School students across Australia can build their skills as next-generation pilots through an innovative safety campaign being launched by CASA
Children represent a growing proportion of the record numbers of Australians buying and flying drones for fun and recreation.
The campaign is designed to help these modern-day aviators develop a safe flying culture as they hone their skills in one of the Australia’s fastest-growing activities.
CASA has partnered with youth education specialists to develop a range of materials that promote safety.
‘In consultation with Education Services Australia, we have designed tailored resources to build awareness, understanding and acceptance of drone safety rules and regulations among young people aged 10 to 16, teachers, parents and carers,’ CASA’s Acting Branch Manager of Remotely Piloted Aircraft Services Sharon Marshall-Keeffe said.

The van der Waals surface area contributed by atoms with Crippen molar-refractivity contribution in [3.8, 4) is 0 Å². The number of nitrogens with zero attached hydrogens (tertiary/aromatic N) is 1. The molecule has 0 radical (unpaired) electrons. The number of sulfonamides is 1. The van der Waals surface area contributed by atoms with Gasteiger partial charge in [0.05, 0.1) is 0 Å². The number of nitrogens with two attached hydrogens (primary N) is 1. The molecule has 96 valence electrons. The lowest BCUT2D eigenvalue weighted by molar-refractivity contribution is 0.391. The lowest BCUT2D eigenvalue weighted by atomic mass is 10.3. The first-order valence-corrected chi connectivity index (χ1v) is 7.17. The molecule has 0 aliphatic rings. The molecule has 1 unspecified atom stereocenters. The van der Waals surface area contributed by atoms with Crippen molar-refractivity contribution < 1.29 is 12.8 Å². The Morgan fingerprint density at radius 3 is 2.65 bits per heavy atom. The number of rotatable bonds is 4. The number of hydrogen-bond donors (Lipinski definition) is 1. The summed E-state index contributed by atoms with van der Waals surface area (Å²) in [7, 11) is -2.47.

‘We’re asking children to test their drone safety knowledge through quizzes, school-based learning activities and teacher-led discussions.
‘We’ve also developed a dedicated education resources section on the campaign website – knowyourdrone.gov.au/classroom – and we strongly recommend the use of CASA-verified safety apps to find out where it’s safe to fly.
‘It’s also important to raise awareness of the incoming operator accreditation and registration requirements affecting people over 16 and the need for those under 16 to be supervised by an accredited adult unless flying at a CASA-approved flying site.’
Education Services Australia says it is proud to be playing a role in providing school children with access to information about rules, regulations and flying zones.
‘It’s imperative that children understand the rules and regulations in place to keep themselves and others safe while enjoying the freedom that comes with flying drones,’ Education Services Australia CEO Andrew Smith said.
‘We hope that by arming our pilots of tomorrow with the information they need today, they will take to the skies with confidence, in a safe and responsible manner.’
For more information about what you can and can’t do with a drone, visit the CASA campaign website: knowyourdrone.gov.au
Great Idea. Early interventions usually produce the best outcomes
Yes, “brilliant” idea. As if the school curriculum isn’t overcrowded enough already.